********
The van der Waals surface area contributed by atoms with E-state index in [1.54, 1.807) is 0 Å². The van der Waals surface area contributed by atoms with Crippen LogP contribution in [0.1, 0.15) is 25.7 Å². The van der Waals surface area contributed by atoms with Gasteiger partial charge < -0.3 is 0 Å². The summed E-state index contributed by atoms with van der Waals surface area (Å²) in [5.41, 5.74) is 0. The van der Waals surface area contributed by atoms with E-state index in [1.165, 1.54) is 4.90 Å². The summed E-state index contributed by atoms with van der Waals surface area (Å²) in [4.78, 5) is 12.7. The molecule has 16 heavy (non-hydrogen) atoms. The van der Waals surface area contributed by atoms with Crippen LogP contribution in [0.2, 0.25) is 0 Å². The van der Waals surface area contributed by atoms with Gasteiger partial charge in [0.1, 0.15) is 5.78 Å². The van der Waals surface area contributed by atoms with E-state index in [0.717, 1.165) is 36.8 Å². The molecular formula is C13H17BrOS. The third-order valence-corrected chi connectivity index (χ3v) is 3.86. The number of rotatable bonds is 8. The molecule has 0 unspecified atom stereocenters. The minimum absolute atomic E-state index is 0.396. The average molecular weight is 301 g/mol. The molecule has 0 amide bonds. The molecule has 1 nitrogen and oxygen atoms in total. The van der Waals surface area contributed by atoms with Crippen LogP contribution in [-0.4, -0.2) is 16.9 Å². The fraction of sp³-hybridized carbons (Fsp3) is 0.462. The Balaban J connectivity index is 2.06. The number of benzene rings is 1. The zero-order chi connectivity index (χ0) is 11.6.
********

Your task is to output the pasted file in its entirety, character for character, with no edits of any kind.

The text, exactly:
The van der Waals surface area contributed by atoms with E-state index in [1.54, 1.807) is 0 Å². The van der Waals surface area contributed by atoms with Crippen LogP contribution in [0.1, 0.15) is 25.7 Å². The van der Waals surface area contributed by atoms with Gasteiger partial charge < -0.3 is 0 Å². The summed E-state index contributed by atoms with van der Waals surface area (Å²) in [5.41, 5.74) is 0. The van der Waals surface area contributed by atoms with E-state index in [1.165, 1.54) is 4.90 Å². The summed E-state index contributed by atoms with van der Waals surface area (Å²) in [4.78, 5) is 12.7. The molecule has 16 heavy (non-hydrogen) atoms. The van der Waals surface area contributed by atoms with Crippen LogP contribution in [0.2, 0.25) is 0 Å². The van der Waals surface area contributed by atoms with Gasteiger partial charge in [0.1, 0.15) is 5.78 Å². The van der Waals surface area contributed by atoms with E-state index in [0.717, 1.165) is 36.8 Å². The molecular formula is C13H17BrOS. The third-order valence-corrected chi connectivity index (χ3v) is 3.86. The number of rotatable bonds is 8. The molecule has 0 unspecified atom stereocenters. The minimum absolute atomic E-state index is 0.396. The average molecular weight is 301 g/mol. The molecule has 0 amide bonds. The molecule has 1 nitrogen and oxygen atoms in total. The van der Waals surface area contributed by atoms with Crippen LogP contribution in [-0.4, -0.2) is 16.9 Å². The fraction of sp³-hybridized carbons (Fsp3) is 0.462. The Balaban J connectivity index is 2.06. The number of benzene rings is 1. The zero-order chi connectivity index (χ0) is 11.6.